Translated from Histoire de Sainte-Anne-du-Ruisseau, Belleville, Rivière-Abram written by Père Clarence-J. d’Entremont (pages 51-60):
Father Jean-Mandé Sigogne was born on 6 April 1763 in Beaulieu, a neighbouring commune of Loches, Department of Indre-et-Loire, France, to his parents Mandé Sigogne and Marguerite Robert. Ordained in 1787, he was named vicar of the parish of Manthelan, diocese of Tours, in the autumn of said year, where he was to exert the saint ministry until 1791.
A year earlier, in November 1790, the French government had voted for the separation and independence of the church of France from Rome. In spite his father’s pleas, Father Sigogne never wavered, remaining true to his allegiance with Rome. He travelled to England in 1792, where he served his community many ways, such as teaching French, Latin, and geography.
In the meantime, the Acadians of southwest Nova Scotia were requesting a priest. On 15 April 1799, Monseigneur Lamarche, bishop of Saint-Pol-de-Léon, who took care of the francophone priests in Britain, finally wrote the bishop of Quebec:
I have just gotten the passport from the government for a good and virtuous ecclesiastical, named Mandé Sigogne, who has left for Halifax to serve under your command.
His Arrival in Halifax
On 14 April 1799, Father Sigogne embarked on an English vessel dubbed the Stag in Blackwall, near London, which weighed anchor the 16th of that month, arriving in Halifax the 12th of the following month. He was to stay with Father Jones for a few weeks, landing in Rocco Point 4 July, having made the voyage from Halifax in Basile Bourque’s small fishing boat.
The Beginning of His Ministry
Upon his arrival in Sainte-Anne-du-Ruisseau, Father Sigogne stayed with Joseph Bourque, Basile’s brother.
On 7 July, he performed his first baptisms in Sainte-Anne-du-Ruisseau. Then on 14 July, he was at Amirault’s Hill. On 20 July, he performed thirteen baptisms in Pubnico.
On 29 July, Father Sigogne left for Saint Mary’s Bay, in the district of Clare, arriving there the following morning. This would be his permanent place of residence from then on.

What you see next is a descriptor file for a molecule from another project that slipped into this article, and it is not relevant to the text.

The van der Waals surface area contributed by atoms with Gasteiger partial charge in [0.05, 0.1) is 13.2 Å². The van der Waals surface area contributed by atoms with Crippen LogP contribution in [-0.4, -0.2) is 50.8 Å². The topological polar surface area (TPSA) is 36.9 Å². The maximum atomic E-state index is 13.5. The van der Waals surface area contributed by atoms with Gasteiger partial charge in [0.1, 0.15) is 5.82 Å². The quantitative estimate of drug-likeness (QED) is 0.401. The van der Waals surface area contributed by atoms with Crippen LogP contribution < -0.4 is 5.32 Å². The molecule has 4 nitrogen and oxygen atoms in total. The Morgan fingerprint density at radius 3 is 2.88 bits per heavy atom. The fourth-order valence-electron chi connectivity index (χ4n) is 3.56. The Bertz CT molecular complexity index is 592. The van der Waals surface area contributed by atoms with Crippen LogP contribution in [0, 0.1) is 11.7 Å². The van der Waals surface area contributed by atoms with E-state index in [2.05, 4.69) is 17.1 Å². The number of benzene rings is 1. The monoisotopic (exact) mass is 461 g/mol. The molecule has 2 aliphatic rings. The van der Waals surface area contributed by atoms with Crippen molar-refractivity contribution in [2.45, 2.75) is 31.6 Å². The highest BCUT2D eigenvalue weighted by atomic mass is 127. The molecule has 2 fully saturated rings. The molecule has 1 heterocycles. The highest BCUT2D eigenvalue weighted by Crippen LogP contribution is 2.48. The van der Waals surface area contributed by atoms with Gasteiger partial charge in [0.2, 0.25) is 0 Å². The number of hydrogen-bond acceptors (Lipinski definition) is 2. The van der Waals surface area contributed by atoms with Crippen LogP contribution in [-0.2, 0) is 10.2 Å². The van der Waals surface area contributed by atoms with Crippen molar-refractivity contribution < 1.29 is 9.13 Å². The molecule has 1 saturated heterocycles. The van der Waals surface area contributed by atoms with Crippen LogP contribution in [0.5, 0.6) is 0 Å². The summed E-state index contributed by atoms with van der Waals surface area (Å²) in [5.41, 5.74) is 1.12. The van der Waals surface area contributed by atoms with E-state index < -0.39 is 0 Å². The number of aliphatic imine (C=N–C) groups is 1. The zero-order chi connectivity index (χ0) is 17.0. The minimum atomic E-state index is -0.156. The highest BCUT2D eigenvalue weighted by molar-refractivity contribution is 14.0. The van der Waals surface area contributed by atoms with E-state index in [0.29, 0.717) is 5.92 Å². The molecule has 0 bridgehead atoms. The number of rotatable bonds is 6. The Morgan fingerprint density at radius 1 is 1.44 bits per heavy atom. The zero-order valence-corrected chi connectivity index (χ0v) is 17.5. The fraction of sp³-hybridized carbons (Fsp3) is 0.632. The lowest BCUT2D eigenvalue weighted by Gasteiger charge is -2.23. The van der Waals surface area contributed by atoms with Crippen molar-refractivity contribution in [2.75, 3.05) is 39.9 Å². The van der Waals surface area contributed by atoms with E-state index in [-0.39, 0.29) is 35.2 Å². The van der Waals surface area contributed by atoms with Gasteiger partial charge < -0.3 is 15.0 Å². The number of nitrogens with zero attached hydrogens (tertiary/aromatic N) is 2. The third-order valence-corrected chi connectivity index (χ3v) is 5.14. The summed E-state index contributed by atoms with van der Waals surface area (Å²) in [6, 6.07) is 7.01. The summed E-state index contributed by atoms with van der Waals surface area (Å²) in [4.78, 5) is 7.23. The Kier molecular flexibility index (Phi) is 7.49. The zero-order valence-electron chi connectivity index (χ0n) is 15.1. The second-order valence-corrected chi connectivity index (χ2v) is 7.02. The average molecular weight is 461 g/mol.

However, he returned to Sainte-Anne-du-Ruisseau on 5 September for an eleven week stay, leaving again on 20 November.
During these eleven weeks in the Cape Sable region, Father Sigogne settled many questions and issues concerning the religious lifestyle of his flocks. On 20 September he named six people to help him devise regulations and rules of conduct to ensure the parish would function as smoothly as possible.
These six were Michel Boudreau, from Lower Tusquet; Jean Bourg, of Sainte-Anne-du-Ruisseau; Benoni d’Entremont, of Pombcoup; Jean Mius, from Sluice Point; François Gilis, of Sainte-Anne-du-Ruisseau; and Paul Surette, of the same village. These nominations, in the Register of the Fabric, are followed by the names of 44 people, including the above mentioned, most of whom signed with a cross.
The same day, these six advisors named two churchwardens, Paul Surette and Joseph Babin, of Sainte-Anne-du-Ruisseau, who were required to serve a term finishing on the last visit of the priest the following year. On 14 December 1800, Ange Amirault of East Pubnico replaced Joseph Babin, the oldest of the first churchwardens. In those days, churchwardens were people chosen to manage the temporal goods of the parish with the priest. A special bench was reserved for them in the front of the church, which was known as “the churchwardens’ bench”.